Who says sports and the arts don’t mix? This year’s Super Bowl will bring out the best in city pride, and museums are joining in the fun. The New Orleans Museum of Art (NOMA) and the Indianapolis Museum of Art (IMA) have agreed to a high-stakes bet: the museum of the losing city will loan one work from their permanent collection to the victor.
The works in question, determined after much negotiation: From Indianapolis, it’s J.M.W. Turner’s The Plague of Egypt, a massive canvas from 1800 depicting the 5th plague.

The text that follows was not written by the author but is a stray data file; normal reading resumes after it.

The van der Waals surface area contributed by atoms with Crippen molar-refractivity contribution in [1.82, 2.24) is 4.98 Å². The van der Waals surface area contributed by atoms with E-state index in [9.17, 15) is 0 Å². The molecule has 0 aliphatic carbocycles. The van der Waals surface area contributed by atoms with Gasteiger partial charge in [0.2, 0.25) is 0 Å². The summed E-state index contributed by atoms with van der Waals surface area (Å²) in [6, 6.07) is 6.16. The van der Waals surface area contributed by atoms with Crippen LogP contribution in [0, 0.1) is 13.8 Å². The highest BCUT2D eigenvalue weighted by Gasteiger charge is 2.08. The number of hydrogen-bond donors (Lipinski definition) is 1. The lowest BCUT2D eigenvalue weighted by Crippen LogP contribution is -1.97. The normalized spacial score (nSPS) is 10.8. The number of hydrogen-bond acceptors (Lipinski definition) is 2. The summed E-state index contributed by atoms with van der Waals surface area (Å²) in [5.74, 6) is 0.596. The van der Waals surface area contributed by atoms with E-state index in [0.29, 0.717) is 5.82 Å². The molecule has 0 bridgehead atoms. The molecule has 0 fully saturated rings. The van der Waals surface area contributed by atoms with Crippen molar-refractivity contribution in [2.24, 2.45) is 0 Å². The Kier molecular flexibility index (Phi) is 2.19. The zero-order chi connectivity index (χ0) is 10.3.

From New Orleans, it’s Claude Lorrain, Ideal View of Tivoli, painted in 1644.
The negotiation has largely taken place over Twitter, each museum confident in their own victory. Of course, a certain amount of smack talk is expected. Max Anderson, head of the IMA recently tweeted “We’re already spackling the wall where the NOMA loan will hang.” NOMA retorted: “Perhaps our @18PeytonManning can deliver the Turner to @NOMA1910? Go Saints!”
The Super Bowl this Sunday will not just be the Colts vs. the Saints, but will pit one city against the other in a battle to the death. Or at least, a battle to the art.
Darcy Zacharias, CC ’10